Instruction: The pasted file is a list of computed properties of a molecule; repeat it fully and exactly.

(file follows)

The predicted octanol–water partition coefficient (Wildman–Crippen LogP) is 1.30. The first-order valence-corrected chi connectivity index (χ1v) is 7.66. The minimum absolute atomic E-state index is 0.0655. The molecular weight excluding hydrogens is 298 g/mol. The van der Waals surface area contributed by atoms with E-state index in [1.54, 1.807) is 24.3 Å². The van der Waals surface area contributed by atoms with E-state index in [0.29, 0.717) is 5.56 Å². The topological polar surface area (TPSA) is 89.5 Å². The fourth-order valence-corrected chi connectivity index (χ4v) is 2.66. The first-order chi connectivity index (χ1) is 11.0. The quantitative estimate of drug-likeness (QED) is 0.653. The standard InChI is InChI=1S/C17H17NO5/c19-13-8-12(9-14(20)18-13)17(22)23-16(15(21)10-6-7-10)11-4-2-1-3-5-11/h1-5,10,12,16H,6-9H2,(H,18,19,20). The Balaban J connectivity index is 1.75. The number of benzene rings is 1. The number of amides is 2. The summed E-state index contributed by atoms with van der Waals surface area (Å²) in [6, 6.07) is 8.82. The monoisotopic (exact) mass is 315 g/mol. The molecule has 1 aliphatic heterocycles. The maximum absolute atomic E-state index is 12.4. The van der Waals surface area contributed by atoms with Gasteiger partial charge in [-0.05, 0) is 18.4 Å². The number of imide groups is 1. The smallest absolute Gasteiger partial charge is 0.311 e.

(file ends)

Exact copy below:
The predicted octanol–water partition coefficient (Wildman–Crippen LogP) is 1.30. The first-order valence-corrected chi connectivity index (χ1v) is 7.66. The minimum absolute atomic E-state index is 0.0655. The molecular weight excluding hydrogens is 298 g/mol. The van der Waals surface area contributed by atoms with E-state index in [1.54, 1.807) is 24.3 Å². The van der Waals surface area contributed by atoms with E-state index in [0.29, 0.717) is 5.56 Å². The topological polar surface area (TPSA) is 89.5 Å². The fourth-order valence-corrected chi connectivity index (χ4v) is 2.66. The first-order chi connectivity index (χ1) is 11.0. The quantitative estimate of drug-likeness (QED) is 0.653. The standard InChI is InChI=1S/C17H17NO5/c19-13-8-12(9-14(20)18-13)17(22)23-16(15(21)10-6-7-10)11-4-2-1-3-5-11/h1-5,10,12,16H,6-9H2,(H,18,19,20). The Balaban J connectivity index is 1.75. The number of benzene rings is 1. The number of amides is 2. The summed E-state index contributed by atoms with van der Waals surface area (Å²) in [6, 6.07) is 8.82. The monoisotopic (exact) mass is 315 g/mol. The molecule has 1 aliphatic heterocycles. The maximum absolute atomic E-state index is 12.4. The van der Waals surface area contributed by atoms with Gasteiger partial charge in [-0.05, 0) is 18.4 Å². The number of imide groups is 1. The smallest absolute Gasteiger partial charge is 0.311 e.